Coronavirus: Rhinovirus can equip immune system to ward off other illness – Daily Mail

How a cold could help ward off Covid-19: Rhinovirus can jump-start body’s antiviral defences and equip immune system to ward off other illness, scientists say

  • Suffering from a common could could provide protection against coronavirus
  • Experts at Yale University found rhinovirus jump-starts our antiviral defences
  • They are now investigating whether it can do the same against coronavirus

Suffering a common cold could provide protection against contracting Covid, scientists believe.

Experts at Yale University in the US have found that coming under attack from rhinovirus – the most frequent cause of common cold – jump-starts the body’s antiviral defences, equipping the immune system to ward off other viruses. 

They are now investigating whether it does the same against coronavirus.

The body fights off rhinovirus by producing interferon. 

Previously scientists were not sure whether interferon produced in response to one virus would recognise another but the Yale study suggests exposure to rhinovirus created an immune response against flu, suggesting it would protect against other viruses.

Experts at Yale University believe that suffering from a common cold could provide protection against contracting the Covid-19 virus (file photo)

They are now looking at whether introduction of the cold virus before infection by the Covid-19 virus offers similar protection. 

Dr Ellen Foxman, of the Yale School of Medicine, said that interferon defences work only early in infection so may be used as ‘a way of temporarily protecting people who are at high risk’.

Dr Foxman said: ‘The common cold virus triggers the normal antiviral defences of these cells that form the lining of the airway.

‘So the cells that form the lining of the airway is where all these viruses need to go to grow.

‘That includes flu, common cold, Covid-19 – basically all the viruses that you get by breathing them in, they all grow in this tissue that forms the lining of your airway.’

She added: ‘This response, the interferon response, which is this general defence mechanism against all viruses, we know that response does work against Covid-19.

‘If you do the experiment in a lab, you can apply this chemical – interferon – to cells, then you can block the virus that causes Covid-19 as well.

‘So it’s possible that we’ll see the same thing, but we’re just beginning to do the experiments.

‘Sometimes you see unexpected things happening so you have to just do the experiment and see what the result is and that that’s just a work in progress at the moment.’

Dr Foxman said she thought interferon-based immunity lasted about a week, maybe up to two, adding that it did not prevent infection forever.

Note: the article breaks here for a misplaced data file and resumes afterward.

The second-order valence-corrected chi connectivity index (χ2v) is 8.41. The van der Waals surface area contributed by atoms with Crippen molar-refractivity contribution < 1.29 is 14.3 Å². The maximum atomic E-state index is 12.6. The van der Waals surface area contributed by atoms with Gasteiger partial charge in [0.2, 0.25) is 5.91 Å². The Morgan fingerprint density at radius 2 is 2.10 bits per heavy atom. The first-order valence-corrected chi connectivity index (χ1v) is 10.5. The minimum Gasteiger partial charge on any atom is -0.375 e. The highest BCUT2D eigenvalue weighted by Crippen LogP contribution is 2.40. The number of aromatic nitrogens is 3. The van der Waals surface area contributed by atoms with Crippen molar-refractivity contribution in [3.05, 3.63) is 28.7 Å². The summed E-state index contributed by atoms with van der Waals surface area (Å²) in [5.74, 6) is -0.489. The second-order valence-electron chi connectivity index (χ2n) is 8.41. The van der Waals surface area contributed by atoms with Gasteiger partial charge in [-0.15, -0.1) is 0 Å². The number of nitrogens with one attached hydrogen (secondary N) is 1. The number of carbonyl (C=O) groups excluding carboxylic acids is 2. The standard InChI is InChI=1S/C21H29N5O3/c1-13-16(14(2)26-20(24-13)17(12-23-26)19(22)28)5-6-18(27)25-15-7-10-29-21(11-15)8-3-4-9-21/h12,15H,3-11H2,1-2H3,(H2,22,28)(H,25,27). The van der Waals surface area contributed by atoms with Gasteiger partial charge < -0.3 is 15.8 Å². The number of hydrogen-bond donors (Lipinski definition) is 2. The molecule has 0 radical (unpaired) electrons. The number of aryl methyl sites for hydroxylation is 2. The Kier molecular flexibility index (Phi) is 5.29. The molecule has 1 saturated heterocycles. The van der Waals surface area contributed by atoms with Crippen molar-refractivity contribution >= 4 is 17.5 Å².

But she explained it may provide a ‘temporary buffer against getting another virus’ while the body is all ‘revved up’ to fight it.

Scientists found that rhinovirus, the most frequent cause of common cold, jump-starts the body's antiviral defences, equipping the immune system to ward off other viruses (file photo)

Scientists found that rhinovirus, the most frequent cause of common cold, jump-starts the body's antiviral defences, equipping the immune system to ward off other viruses (file photo)

Scientists found that rhinovirus, the most frequent cause of common cold, jump-starts the body’s antiviral defences, equipping the immune system to ward off other viruses (file photo)

However, the expert said while she was sure this could be applied to flu, Covid-19 is unpredictable.

‘One unpredictable thing is the entry receptor that Covid-19 uses to get inside your body – there have been some reports that can be increased by interferon.

‘So, we just have to test how important is that, compared to having these antiviral defences at the ready,’ Dr Foxman said.

She said interferon defences can be very potent against a lot of viruses, but that they only work early in infection as they stop the virus from growing.

Dr Foxman said interferons are already used as antiviral treatments for other conditions, and trials looking at their use in combating Covid-19 indicate that if given early enough in infection, there may be some benefit.

She added: ‘Maybe we can think harder about just triggering this general response as a way of temporarily protecting people who are at high risk – who are in high risk of being exposed.’ 

She warned that interferon response triggers a lot of the same symptoms as a cold, by added: ‘When you’re talking about preventing a more serious virus maybe it does make sense.’

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